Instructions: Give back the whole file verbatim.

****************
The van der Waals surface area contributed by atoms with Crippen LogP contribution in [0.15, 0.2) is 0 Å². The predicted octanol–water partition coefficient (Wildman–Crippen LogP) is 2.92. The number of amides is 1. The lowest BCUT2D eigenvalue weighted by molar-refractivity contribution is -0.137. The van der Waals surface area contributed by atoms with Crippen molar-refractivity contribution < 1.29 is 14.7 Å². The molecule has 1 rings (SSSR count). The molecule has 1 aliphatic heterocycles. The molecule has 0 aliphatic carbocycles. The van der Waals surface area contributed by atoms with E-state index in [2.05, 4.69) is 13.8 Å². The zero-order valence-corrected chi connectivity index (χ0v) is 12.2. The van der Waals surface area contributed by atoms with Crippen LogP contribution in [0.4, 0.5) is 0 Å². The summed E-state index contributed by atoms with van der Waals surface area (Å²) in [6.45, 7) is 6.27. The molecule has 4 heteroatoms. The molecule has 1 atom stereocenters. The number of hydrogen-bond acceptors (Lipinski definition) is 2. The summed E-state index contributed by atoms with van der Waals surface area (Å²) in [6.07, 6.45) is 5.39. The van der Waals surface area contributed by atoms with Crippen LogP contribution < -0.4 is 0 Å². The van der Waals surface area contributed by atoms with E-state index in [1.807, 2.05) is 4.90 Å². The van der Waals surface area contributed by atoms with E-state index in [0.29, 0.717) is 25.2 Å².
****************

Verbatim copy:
The van der Waals surface area contributed by atoms with Crippen LogP contribution in [0.15, 0.2) is 0 Å². The predicted octanol–water partition coefficient (Wildman–Crippen LogP) is 2.92. The number of amides is 1. The lowest BCUT2D eigenvalue weighted by molar-refractivity contribution is -0.137. The van der Waals surface area contributed by atoms with Crippen molar-refractivity contribution < 1.29 is 14.7 Å². The molecule has 1 rings (SSSR count). The molecule has 1 aliphatic heterocycles. The molecule has 0 aliphatic carbocycles. The van der Waals surface area contributed by atoms with E-state index in [2.05, 4.69) is 13.8 Å². The zero-order valence-corrected chi connectivity index (χ0v) is 12.2. The van der Waals surface area contributed by atoms with Crippen LogP contribution in [0.4, 0.5) is 0 Å². The summed E-state index contributed by atoms with van der Waals surface area (Å²) in [6.45, 7) is 6.27. The molecule has 4 heteroatoms. The molecule has 1 atom stereocenters. The number of hydrogen-bond acceptors (Lipinski definition) is 2. The summed E-state index contributed by atoms with van der Waals surface area (Å²) in [6.07, 6.45) is 5.39. The van der Waals surface area contributed by atoms with Crippen LogP contribution < -0.4 is 0 Å². The van der Waals surface area contributed by atoms with E-state index in [1.807, 2.05) is 4.90 Å². The van der Waals surface area contributed by atoms with E-state index in [0.29, 0.717) is 25.2 Å².